1 Million Dead in 30 Seconds
Seismic risk mitigation is the greatest urban policy challenge that the world confronts today. If you consider that too strong a claim, try to imagine another way in which bad urban policy could kill a million people in 30 seconds. Yet the politics of earthquakes are rarely discussed, and when discussed, widely misunderstood. Take the Great East Japan Earthquake on March 11, which released 600 million times the energy of the Hiroshima bomb. The ensuing partial meltdown of the Fukushima reactor prompted international hysteria about nuclear power, but few seemed to realize that a far deadlier threat had been averted. As seismologist Roger Bilham has aptly put it, houses in seismically active zones are the world’s unrecognized weapons of mass destruction—and Japan’s WMDs didn’t go off. Its buildings—at least those that weren’t swept away by the accompanying tsunami, a force of nature against which we are still largely helpless—remained standing, and the people inside survived.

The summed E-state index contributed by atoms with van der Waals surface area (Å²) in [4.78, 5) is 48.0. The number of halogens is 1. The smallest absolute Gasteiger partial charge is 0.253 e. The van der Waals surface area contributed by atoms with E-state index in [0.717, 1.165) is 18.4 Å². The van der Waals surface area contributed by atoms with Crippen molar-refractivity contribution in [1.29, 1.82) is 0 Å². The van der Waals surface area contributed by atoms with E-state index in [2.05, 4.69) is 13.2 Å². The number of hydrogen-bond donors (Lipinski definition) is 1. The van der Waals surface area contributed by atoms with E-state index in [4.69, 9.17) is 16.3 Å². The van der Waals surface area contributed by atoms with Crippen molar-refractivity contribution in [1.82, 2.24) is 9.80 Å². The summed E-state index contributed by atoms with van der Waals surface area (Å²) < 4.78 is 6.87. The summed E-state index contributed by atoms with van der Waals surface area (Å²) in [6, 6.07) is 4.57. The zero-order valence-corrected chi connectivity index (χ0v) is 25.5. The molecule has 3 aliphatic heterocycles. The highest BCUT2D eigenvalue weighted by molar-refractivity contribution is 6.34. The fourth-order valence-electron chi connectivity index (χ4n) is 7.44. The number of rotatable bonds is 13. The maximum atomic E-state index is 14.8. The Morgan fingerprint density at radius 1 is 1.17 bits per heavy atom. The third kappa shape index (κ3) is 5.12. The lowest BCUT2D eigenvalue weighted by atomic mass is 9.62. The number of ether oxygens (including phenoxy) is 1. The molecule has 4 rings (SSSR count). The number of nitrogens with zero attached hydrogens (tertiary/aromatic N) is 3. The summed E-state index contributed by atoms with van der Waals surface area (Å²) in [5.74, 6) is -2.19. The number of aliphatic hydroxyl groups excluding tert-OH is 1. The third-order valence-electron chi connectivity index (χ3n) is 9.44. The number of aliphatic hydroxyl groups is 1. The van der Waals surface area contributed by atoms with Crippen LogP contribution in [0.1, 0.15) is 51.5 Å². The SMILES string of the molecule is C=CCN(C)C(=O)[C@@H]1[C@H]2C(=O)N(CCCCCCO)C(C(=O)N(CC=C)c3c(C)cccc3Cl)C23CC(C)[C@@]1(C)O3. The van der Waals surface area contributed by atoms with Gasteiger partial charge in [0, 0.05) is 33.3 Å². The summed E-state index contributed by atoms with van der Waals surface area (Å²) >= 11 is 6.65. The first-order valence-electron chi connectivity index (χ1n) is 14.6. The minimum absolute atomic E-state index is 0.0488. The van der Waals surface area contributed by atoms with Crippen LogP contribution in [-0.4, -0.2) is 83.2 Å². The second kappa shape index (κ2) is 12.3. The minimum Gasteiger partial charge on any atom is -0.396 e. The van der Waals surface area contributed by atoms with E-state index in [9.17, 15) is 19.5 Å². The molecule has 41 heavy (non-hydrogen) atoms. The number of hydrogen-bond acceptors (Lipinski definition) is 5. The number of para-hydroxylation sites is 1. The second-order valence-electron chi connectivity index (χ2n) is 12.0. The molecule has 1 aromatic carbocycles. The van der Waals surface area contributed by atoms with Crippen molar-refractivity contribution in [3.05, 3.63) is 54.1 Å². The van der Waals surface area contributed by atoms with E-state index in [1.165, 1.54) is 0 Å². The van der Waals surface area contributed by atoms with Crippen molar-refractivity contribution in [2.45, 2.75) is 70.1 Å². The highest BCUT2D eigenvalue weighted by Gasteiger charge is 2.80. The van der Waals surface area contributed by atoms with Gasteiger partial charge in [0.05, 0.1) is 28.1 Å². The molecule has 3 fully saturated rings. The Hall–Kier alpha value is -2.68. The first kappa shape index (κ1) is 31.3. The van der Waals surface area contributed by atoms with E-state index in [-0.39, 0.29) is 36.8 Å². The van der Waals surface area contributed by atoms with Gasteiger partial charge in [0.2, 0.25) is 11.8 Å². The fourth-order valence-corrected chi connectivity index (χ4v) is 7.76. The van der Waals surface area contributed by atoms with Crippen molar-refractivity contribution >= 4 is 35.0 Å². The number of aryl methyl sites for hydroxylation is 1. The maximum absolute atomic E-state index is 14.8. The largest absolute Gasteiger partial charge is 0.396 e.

That so few buildings collapsed in the earthquake was a human triumph of the first order. It showed that countries can make great progress in seismic risk mitigation; in the Kobe earthquake of 1995, 200,000 buildings collapsed. But cities around the world seem happy to ignore the earthquake threat—one that is only growing as the cities themselves get bigger and bigger.
In January 2010, an earthquake struck Haiti and destroyed nearly 100,000 buildings. Hospitals, schools, government buildings, jails, hotels, churches, whole neighborhoods—all crumbled, entombing everyone inside. After the quake, I received an e-mail from a scholar of international relations. “It’s odd that earthquakes tend to occur frequently in countries that can least afford them,” she wrote.
You could only write such a sentence if you had never given the matter much thought. It isn’t odd; in fact, it isn’t true. Mother Nature doesn’t have it in for the poor. Rather, earthquakes come to our attention only when they are disasters, and they are disasters only when they strike dense urban areas full of badly made buildings. Last year, there were a number of earthquakes larger than the one that leveled Port-au-Prince, but they didn’t make the news because they happened in the middle of nowhere. California’s Loma Prieta quake, the “World Series earthquake” of 1989, was as big as the one in Port-au-Prince. It killed so few people by comparison—only 63—because San Francisco’s buildings and infrastructure were well designed and strong.